According , Cliff Hall was the chief photographer for the Los Angeles Sentinel, the African American weekly newspaper. His most famous protégé was Howard Bingham, who went on to shoot for Life magazine, only to become Muhammad Ali's official snapper. Hall's family wasn't new to tinkering. His grandfather was a watchmaker and his grandmother's family built race cars and an airplane for themselves back in the 1920s.
Hall wanted to build a small city car that people could buy for $4500. After securing $100,000 from local Panasonic importer Louis Corwin, he started working on his mid-engined, Subaru-powered fiberglass car, which was 43 inches tall, 63 inches wide and just 79 inches long. Hall told his pessimistic friends that "The Man," aka Corwin, gave him the money to build the prototype because "he thought it was admirable that I wanted to do something on this magnitude in our community." He also said that he was going to be "the Martin Luther King Jr. of [the car] industry."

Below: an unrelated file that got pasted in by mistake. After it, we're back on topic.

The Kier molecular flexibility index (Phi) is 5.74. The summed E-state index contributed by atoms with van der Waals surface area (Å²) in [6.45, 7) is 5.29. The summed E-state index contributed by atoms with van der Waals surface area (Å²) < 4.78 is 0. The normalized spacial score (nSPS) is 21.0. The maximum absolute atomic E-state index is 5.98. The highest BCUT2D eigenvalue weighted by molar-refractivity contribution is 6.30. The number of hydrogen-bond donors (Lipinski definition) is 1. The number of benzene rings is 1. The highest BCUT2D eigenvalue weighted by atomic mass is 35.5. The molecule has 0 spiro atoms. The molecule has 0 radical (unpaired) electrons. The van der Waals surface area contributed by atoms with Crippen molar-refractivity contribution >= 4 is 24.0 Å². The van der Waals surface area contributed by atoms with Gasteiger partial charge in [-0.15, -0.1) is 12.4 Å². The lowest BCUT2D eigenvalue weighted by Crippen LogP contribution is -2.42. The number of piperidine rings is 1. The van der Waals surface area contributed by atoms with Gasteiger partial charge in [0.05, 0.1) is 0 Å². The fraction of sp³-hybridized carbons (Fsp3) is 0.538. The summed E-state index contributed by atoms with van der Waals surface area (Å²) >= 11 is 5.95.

With a mysterious 78 horsepower Subaru engine in the middle, the Corwin Getaway prototype was ready by 1969. It also made it to the 1970 Los Angeles Auto Show, having been endorsed by Muhammad Ali, Sidney Poitier and Marvin Gaye. Hall wanted to add "air conditioning, a heater, a CD player, a radio and a removable canopy" to his $4500 car, but the sponsor money ran out, and his prototype soon ended up in storage. The Petersen Automotive Museum purchased it from there in 1994, with Collection Manager Leslie Kendall adding this to :
This car did predate the Pontiac Fiero and the Fiat X 1/9, two small, popular mid-engine cars (with engines between the axles) that gained international reputations. Visitors like its compactness, they think it's an attractive car.
Now, The Petersen has begun a crowdfunding campaign on Indiegogo called , with the goal of raising $32,000 to restore this historic one-off. The campaign will run until November 7, 2018. .